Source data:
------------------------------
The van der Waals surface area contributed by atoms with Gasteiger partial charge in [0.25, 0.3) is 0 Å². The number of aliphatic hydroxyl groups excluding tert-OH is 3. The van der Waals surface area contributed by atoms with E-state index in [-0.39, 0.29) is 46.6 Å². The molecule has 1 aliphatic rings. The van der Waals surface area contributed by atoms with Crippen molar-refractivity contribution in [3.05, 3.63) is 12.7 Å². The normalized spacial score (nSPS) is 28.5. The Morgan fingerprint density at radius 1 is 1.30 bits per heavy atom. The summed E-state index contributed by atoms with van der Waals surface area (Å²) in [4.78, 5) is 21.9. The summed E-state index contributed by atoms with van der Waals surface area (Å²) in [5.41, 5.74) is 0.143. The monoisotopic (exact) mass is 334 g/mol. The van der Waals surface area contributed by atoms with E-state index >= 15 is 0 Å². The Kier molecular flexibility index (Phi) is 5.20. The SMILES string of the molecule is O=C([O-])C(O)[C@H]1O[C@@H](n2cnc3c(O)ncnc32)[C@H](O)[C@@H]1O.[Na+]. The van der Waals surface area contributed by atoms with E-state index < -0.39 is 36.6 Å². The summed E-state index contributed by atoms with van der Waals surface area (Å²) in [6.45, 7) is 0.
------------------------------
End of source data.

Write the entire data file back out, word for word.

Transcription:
The van der Waals surface area contributed by atoms with Gasteiger partial charge in [0.25, 0.3) is 0 Å². The number of aliphatic hydroxyl groups excluding tert-OH is 3. The van der Waals surface area contributed by atoms with E-state index in [-0.39, 0.29) is 46.6 Å². The molecule has 1 aliphatic rings. The van der Waals surface area contributed by atoms with Crippen molar-refractivity contribution in [3.05, 3.63) is 12.7 Å². The normalized spacial score (nSPS) is 28.5. The Morgan fingerprint density at radius 1 is 1.30 bits per heavy atom. The summed E-state index contributed by atoms with van der Waals surface area (Å²) in [4.78, 5) is 21.9. The summed E-state index contributed by atoms with van der Waals surface area (Å²) in [5.41, 5.74) is 0.143. The monoisotopic (exact) mass is 334 g/mol. The van der Waals surface area contributed by atoms with E-state index >= 15 is 0 Å². The Kier molecular flexibility index (Phi) is 5.20. The SMILES string of the molecule is O=C([O-])C(O)[C@H]1O[C@@H](n2cnc3c(O)ncnc32)[C@H](O)[C@@H]1O.[Na+]. The van der Waals surface area contributed by atoms with E-state index < -0.39 is 36.6 Å². The summed E-state index contributed by atoms with van der Waals surface area (Å²) in [6.45, 7) is 0.